2. The "praise teams" were assigned 4 songs to sing at the beginning of the service only (the real worship began when they were finished), and the songs were chosen months in advance, therefore having little to do with the rest of the service.
3. The "praise songs" used (some, not all) were of what I like to call the "hoke" variety. Let me know if you need a further explanation of “hoke” or “hokeyness”.
4. The worship after the "praise songs" was disjointed, often taking on the flavor of "liturgical tossed-salad".

When I started the job, the first thing we tackled was flow. Musical and verbal transitions became much more important, and more actual worship leadership was given to the "praise teams". Secondly, we began connecting each song to its particular function in the service (praise, confession, illumination, etc). This added substance to the "praise songs" which they lacked when placed as token pieces of the service. I should also note that intentionality toward the placement of hymns aided in strengthening the flow. We also beefed up our diet of "praise songs". I saw the Top 25 CCLI list was mentioned in previous posts, so I reference it here for mine. Of the songs listed there, 15 are regularly sung in our worship, though I don't believe the CCLI list should be the end-all be-all to what we sing in church. Not suggesting any of you believes that either. The truth is, better songs are being written now than they were in the last couple decades (better hymns too!).

My congregation is a body that loves to sing, especially hymns. I believe they always will be. If you visit our church on a Sunday when we sing "It Is Well" you will know exactly what I am talking about. We also have a 30-voice choir that sings almost every Sunday. Our current pastor, who has served over a dozen churches in 40 years of ministry, has said that one way of gauging the health of a congregation is by how loud they sing. Our congregation is in a place now where they even belt out "Blessed Be Your Name" and "How Great Is Our God". We have provided them with the tools to grow by projecting music on the screens whenever possible and with 2 or 3-part harmony (4 if it's a hymn; all done in-house); we've taught the choir new songs in rehearsal so they can support the congregation when they're seated among them in the sanctuary; and they've learned by example that there is value in all kinds of music when they see praise team members wearing choir robes, teenagers in the choir and handbell choir, and the music director leading them in worship as he moves from organ to directing the praise team from the piano to directing the choir. Little practical things like the “hymn sandwich” (e.g. segueing to a stanza of “Holy, Holy, Holy” from the middle of “God of Wonders” and back), worship leaders who invite the congregation to join in singing a new song as they feel comfortable, and working toward finding a good balance between the “familiar and fresh” (thank you, Ron Rienstra) has also encouraged the buy-in we needed from the beginning.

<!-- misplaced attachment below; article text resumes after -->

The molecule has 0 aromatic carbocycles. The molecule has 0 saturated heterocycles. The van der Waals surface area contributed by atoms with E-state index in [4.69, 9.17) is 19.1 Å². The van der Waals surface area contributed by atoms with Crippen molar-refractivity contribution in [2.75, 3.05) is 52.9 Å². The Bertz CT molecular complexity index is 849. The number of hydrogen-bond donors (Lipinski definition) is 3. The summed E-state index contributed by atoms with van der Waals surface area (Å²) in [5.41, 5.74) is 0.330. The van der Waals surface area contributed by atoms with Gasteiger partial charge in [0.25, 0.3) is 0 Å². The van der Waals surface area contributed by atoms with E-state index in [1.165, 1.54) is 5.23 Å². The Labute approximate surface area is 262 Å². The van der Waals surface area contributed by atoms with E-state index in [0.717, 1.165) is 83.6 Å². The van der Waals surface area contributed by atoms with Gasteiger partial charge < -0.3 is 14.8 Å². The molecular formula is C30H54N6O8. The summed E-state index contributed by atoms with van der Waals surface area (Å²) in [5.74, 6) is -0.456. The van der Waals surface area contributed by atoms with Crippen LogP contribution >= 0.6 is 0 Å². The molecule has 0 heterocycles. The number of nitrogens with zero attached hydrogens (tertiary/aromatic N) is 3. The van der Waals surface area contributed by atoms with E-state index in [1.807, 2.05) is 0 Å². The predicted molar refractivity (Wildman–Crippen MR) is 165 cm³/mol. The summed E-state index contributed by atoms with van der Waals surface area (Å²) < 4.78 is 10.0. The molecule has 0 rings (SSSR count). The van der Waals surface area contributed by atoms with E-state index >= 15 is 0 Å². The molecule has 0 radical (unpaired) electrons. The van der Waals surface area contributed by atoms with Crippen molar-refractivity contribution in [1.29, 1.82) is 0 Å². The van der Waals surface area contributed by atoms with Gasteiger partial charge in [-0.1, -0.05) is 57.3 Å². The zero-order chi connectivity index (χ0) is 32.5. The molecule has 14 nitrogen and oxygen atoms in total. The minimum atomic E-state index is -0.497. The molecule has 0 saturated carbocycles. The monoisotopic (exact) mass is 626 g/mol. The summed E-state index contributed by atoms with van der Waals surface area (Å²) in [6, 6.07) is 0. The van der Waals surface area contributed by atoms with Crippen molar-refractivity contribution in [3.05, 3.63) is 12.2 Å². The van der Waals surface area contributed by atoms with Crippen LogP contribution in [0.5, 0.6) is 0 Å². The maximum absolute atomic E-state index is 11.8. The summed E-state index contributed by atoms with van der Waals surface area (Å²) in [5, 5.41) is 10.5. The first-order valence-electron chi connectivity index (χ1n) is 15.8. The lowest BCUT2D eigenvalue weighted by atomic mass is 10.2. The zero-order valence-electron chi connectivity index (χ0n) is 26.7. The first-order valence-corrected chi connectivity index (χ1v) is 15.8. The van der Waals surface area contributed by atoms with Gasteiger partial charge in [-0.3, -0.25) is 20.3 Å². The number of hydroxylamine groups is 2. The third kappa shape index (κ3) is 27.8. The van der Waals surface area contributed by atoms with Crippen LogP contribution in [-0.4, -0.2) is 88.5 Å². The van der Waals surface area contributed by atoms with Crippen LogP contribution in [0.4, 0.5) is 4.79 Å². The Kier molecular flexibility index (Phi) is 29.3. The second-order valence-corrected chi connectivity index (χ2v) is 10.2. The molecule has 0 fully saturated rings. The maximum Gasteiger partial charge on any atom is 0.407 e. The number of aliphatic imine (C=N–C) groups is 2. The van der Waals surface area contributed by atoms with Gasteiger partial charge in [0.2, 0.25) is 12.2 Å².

Are we a “modern” church? No, probably not in the sense the original post had in mind. That’s not part of our DNA. But we are a living and growing body, in the here and now; a church unified (not blended, but unified) in our style of worship. I echo Marva Dawn’s words here when talking about traditional vs. contemporary styles of worship: “God is our ‘both/and’ to our ‘either/or’.” We didn’t just invent Him and we can’t put limits on Him. That’s how we see it. Like I said at the beginning, I don’t see a formula for modernizing worship that can be applied to every congregation. Other churches may take greater steps in that direction, especially newly established churches. But for us, this is how God is blessing our congregation. To Him be the glory!

If you made it this far, thanks for reading :)

Ernie DeVries on March 5, 2010

In reply to by anonymous_stub (not verified)

Thanks, Chad. I agree that the health of a congregation's worship is directly reflected in the strength of it's singing - and based upon that we're doing pretty poorly. I think I'm going to send your post along to the members of our worship committee.

John VanLeeuwen on November 19, 2010

In reply to by anonymous_stub (not verified)

A belated thank you Chad, love the way you put things, although we belong to the CRC denomination, our fabric differs from place to place, this what you have written is, although I am with our director, I think becoming my ideal situation. Too bad we are so far apart, I would love to come and experience a service at your church.